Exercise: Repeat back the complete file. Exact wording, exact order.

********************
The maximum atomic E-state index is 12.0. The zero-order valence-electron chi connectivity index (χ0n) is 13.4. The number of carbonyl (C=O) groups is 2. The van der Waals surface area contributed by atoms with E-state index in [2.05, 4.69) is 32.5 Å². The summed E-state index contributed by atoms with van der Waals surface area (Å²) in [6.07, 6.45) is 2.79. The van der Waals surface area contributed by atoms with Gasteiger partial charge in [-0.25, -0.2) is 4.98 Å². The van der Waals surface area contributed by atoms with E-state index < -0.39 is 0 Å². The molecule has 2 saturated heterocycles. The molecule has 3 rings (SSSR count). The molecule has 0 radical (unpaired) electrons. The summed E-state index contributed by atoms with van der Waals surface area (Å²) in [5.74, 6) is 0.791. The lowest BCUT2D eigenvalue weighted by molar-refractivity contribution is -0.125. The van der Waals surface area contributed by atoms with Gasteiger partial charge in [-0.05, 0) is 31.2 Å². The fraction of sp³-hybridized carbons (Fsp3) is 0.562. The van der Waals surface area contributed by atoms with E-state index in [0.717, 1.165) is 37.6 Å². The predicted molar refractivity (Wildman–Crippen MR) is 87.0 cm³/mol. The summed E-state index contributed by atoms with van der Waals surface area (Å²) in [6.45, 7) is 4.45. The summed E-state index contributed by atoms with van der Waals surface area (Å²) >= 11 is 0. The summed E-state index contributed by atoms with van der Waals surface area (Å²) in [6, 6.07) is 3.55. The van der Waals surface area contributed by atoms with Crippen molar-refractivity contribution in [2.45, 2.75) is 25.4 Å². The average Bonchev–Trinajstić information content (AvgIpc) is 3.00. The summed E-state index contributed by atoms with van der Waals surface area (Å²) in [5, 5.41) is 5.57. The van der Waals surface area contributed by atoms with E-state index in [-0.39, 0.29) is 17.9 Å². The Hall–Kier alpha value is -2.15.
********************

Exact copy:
The maximum atomic E-state index is 12.0. The zero-order valence-electron chi connectivity index (χ0n) is 13.4. The number of carbonyl (C=O) groups is 2. The van der Waals surface area contributed by atoms with E-state index in [2.05, 4.69) is 32.5 Å². The summed E-state index contributed by atoms with van der Waals surface area (Å²) in [6.07, 6.45) is 2.79. The van der Waals surface area contributed by atoms with Gasteiger partial charge in [-0.25, -0.2) is 4.98 Å². The van der Waals surface area contributed by atoms with E-state index < -0.39 is 0 Å². The molecule has 2 saturated heterocycles. The molecule has 3 rings (SSSR count). The molecule has 0 radical (unpaired) electrons. The summed E-state index contributed by atoms with van der Waals surface area (Å²) in [5.74, 6) is 0.791. The lowest BCUT2D eigenvalue weighted by molar-refractivity contribution is -0.125. The van der Waals surface area contributed by atoms with Gasteiger partial charge in [-0.05, 0) is 31.2 Å². The fraction of sp³-hybridized carbons (Fsp3) is 0.562. The van der Waals surface area contributed by atoms with E-state index in [0.717, 1.165) is 37.6 Å². The predicted molar refractivity (Wildman–Crippen MR) is 87.0 cm³/mol. The summed E-state index contributed by atoms with van der Waals surface area (Å²) in [6.45, 7) is 4.45. The summed E-state index contributed by atoms with van der Waals surface area (Å²) >= 11 is 0. The summed E-state index contributed by atoms with van der Waals surface area (Å²) in [6, 6.07) is 3.55. The van der Waals surface area contributed by atoms with Crippen molar-refractivity contribution in [2.45, 2.75) is 25.4 Å². The average Bonchev–Trinajstić information content (AvgIpc) is 3.00. The summed E-state index contributed by atoms with van der Waals surface area (Å²) in [5, 5.41) is 5.57. The van der Waals surface area contributed by atoms with E-state index in [-0.39, 0.29) is 17.9 Å². The Hall–Kier alpha value is -2.15.